Everyone should have this problem. This year Cate Blanchett has it worse than when Kate Winslet was in “The Reader” and “Revolutionary Road.”
Blanchett stars in both “Carol” and “Truth.” She does equal work in each, the best of her career and the best of the year. The Academy rules say one nomination per category per person. If they give two awards to Blanchett, they will get one speech. At least that cuts down the time of the show.
I told you about Cate’s exquisite work in Todd Haynes’s “Carol” last week. Last night I finally saw James Vanderbilt’s movie “Truth” in which Cate plays CBS producer Mary Mapes and Robert Redford — in a performance that will surprise everyone — embodies Dan Rather and does his own best work in years. (Except I did love “All Is Lost,” but he never spoke. Here, he talks. And is great.)
The great thing about “Truth” is you never what the truth is, and the filmmaker doesn’t force one idea of it on the viewer. This is a warts-and-all retelling of what Rather and Mapes endured at CBS a decade ago when their story about George W. Bush’s career in the Air National Guard imploded. It ended both of their illustrious careers at CBS.
You can love this movie without taking sides, which is sort of great. Personally, I feel that CBS and Viacom were cowards, didn’t stand up for their people, and buckled. CBS is making noises against the movie, and Sony is brave to take on Viacom, CBS’s parent company, by releasing the film.
“Truth” is absolutely among the best movies of the year. The supporting performances by Topher Grace, Dermot Mulroney, and John Benjamin Hickey stand out, as does Bruce Greenwood (Hollywood’s all star MVP) as former CBS News chief Andrew Heyward. Stacy Keach has a nice turn, too, as Mapes’s source for the story.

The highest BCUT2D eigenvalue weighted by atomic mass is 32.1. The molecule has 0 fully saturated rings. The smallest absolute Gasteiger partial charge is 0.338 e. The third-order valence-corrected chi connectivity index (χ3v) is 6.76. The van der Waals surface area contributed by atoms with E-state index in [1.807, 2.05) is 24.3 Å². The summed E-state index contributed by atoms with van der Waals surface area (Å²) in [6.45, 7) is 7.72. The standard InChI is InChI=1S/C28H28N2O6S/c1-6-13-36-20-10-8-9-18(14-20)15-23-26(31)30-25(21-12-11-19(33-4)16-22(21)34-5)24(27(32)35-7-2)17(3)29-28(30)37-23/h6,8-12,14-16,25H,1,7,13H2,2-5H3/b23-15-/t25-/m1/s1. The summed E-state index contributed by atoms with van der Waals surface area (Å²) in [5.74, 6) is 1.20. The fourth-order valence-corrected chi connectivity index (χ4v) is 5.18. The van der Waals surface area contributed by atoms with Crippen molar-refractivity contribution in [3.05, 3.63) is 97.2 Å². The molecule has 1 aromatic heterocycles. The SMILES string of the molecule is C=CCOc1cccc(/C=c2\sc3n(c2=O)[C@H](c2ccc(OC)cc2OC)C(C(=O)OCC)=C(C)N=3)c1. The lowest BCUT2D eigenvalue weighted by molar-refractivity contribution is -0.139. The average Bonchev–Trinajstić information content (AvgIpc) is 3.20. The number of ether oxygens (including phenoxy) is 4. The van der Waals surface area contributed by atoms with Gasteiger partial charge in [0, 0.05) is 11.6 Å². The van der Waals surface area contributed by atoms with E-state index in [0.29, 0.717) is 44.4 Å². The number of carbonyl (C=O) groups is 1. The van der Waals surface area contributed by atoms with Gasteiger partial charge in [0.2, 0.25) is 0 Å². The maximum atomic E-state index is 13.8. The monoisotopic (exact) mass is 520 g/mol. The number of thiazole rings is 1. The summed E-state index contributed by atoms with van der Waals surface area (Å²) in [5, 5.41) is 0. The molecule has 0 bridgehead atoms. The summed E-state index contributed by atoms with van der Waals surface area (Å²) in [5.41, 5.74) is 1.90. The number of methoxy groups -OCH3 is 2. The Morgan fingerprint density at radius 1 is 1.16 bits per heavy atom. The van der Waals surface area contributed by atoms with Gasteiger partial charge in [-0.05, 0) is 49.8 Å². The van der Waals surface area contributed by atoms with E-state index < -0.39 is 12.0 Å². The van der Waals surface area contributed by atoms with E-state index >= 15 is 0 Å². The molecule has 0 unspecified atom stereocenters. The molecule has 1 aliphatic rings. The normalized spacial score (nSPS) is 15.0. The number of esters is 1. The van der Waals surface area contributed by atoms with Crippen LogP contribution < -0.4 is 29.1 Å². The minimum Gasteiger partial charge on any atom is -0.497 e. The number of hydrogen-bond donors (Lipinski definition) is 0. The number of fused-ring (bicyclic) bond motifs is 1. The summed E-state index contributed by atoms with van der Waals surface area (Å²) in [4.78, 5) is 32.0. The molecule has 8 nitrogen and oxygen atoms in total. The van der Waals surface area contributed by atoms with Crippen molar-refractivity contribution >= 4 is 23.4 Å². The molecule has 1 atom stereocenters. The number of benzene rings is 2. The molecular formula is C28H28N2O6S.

Last night’s premiere at MoMA and Armani brought out the cast as well as directors Taylor Hackford, Julie Taymor, and Bennett Miller. It was nice running into Caroline Rhea, who just about plotzed when she finally got to meet Redford.
Redford probably won’t campaign for an Oscar. He didn’t for “All Is Lost.” But he should, a little. And I urge Academy voters to put him in, I think for supporting, because he is exceptional in this role. He doesn’t look a bit like Rather, but transforms himself in a very neat piece of acting. Think of it: Rather hasn’t played real people since Bob Woodward 40 years ago. Here is one playing another living one, and morphing into him. He gets Rather’s speech and walk just right, without making it an imitation.
As for Blanchett, what do we do? She is on fire. Mary Mapes isn’t a celebrity, she was always backstage. But this is Blanchett’s “Norma Rae,” or “Erin Brockovich,” or “Silkwood,” or “Coming Home.” She’s completely captivating.